Egyptian government builds on its affordable housing promise


Country to receive one million new homes over next five years;


CAIRO, Egypt - February 13, 2013:  Egypt's post-revolution government is set to expand a promise to deliver affordable housing to its citizens in an effort to build cities that are both affordable and sustainable, says a visiting global construction expert who is scheduled to meet with government officials this week.


"Egypt's affordable housing challenges are great, but so too is the political will of this new government to bring positive, sustainable change to this country," said Philippe Mauran, Director of Lafarge's Affordable Housing Project.



Lafarge, the world's largest manufacturer of building materials, has an impressive track record of building affordable housing and will form a significant part of the private sector's involvement in the plan to build social housing concept in Egypt,

Mauran's previous experience has involved a running a successful program to secure better access to decent housing for citizens in India - a project that should stand him in good stead to tackle the need for affordable accommodation in Egypt.


"The demographic structure of Egypt is comparable with that of India, as about 30 per cent of the population is currently under 15 years old," revealed Mauran. "It is projected that in 20 years' time when the current young generation has become part of the working-age population, this share of young will have only slightly lowered to 25 per cent, so there is a need to ensure that these families have access to good quality and affordable housing."


Sixty per cent of Egypt's 84 million citizens are under the age of 30 and there are 600,000 new marriages each year, meaning that the population is growing at the rate of almost two per cent a year. It is estimated that to keep up with demand, about 440,000 to 600,000 new housing units will be needed annually between now and 2020, with urban populations in most need. The country's population lives on just 5.5 per cent of its land, with 45 per cent crammed into urban areas. It is estimated that 14 million will be added to the urban population over the period 2005-2020.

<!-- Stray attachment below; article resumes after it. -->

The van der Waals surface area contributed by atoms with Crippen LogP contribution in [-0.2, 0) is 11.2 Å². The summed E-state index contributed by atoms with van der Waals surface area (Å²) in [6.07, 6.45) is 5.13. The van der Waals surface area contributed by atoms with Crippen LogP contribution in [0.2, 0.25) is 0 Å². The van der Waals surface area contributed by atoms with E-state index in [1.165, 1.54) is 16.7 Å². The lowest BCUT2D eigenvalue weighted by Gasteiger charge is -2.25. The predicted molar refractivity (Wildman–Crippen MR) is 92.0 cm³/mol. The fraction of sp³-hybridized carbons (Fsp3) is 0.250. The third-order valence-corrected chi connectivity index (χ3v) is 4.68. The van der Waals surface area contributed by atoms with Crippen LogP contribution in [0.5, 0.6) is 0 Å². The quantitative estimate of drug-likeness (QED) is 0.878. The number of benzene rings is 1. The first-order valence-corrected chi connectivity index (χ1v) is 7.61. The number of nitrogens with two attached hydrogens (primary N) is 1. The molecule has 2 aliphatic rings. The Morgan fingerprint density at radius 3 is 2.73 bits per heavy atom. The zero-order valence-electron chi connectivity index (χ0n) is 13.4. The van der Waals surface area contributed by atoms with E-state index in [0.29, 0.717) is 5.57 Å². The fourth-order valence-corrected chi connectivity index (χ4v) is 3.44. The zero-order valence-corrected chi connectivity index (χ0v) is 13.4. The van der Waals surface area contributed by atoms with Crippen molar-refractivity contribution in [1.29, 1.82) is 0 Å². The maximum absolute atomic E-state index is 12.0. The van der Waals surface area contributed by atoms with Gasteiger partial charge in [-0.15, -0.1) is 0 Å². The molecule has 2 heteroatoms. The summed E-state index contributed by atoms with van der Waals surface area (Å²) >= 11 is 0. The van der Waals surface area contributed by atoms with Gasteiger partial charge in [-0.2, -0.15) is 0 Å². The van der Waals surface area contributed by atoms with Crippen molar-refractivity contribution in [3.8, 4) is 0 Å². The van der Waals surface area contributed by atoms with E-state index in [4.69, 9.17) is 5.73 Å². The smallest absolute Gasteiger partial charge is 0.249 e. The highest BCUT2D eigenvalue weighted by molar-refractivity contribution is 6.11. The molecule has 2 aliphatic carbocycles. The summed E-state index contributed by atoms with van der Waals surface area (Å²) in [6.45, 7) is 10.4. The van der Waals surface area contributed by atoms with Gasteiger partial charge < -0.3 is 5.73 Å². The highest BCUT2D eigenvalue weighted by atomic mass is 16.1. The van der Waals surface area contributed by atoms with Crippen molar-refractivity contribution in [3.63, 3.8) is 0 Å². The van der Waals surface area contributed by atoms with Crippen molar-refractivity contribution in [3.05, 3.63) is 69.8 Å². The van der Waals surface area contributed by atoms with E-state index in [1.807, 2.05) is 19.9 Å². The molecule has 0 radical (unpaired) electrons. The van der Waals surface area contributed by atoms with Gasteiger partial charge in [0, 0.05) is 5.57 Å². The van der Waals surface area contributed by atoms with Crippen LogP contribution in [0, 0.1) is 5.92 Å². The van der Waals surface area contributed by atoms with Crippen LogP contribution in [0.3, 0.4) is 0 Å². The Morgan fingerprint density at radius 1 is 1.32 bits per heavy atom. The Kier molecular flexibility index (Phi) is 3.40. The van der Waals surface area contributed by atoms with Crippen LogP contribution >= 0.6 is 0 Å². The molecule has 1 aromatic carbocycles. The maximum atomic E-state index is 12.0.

Lafarge will be working closely with the Egyptian Housing & Building Research Center (HBRC) during the consultation and construction process to ensure that the latest techniques and developments are effectively utilised throughout.


 "The HBRC's aim is to improve the quality of housing in Egypt by ensuring the application of state of the art knowledge, facilities and skills," said Khaled El Dahabi , Chairman of HBRC. "We work under the auspices of the Ministry of Housing to promote the latest building technology, sustainability and environmental awareness.


We were extremely proud to have been the co-creators of the Egyptian Green Building Council in 2009, as this is organisation that exists to maximise environmental care in construction," he added.


The government's investment for housing for 2012/ 2013 is Euro 3.9 billion, which represents an approximate 38 per cent increase from 2011/2012. The funding takes the lion's share of all funds allocated from the state budget, with transport receiving 25 per cent, waste water 16 per cent, drinking water 14 per cent and educational projects 13 per cent. Despite the heavy state investment, the private sector is still the main player in Egypt's housing market, currently contributing 76 per cent of supply.


"The Social Housing Program is an extremely important initiative from the government, but to address the total gap in supply the private sector are going to have to be involved. For residential building investment, the private sector has 81 per cent of the total portfolio," said Mauran.


Lafarge already has a strong presence in Egypt, with its Egyptian site being the second largest cement factory in the world. The organisation is a major employer of Egyptians and is heavily involved in CSR projects, including serving as the country's main road safety sponsor.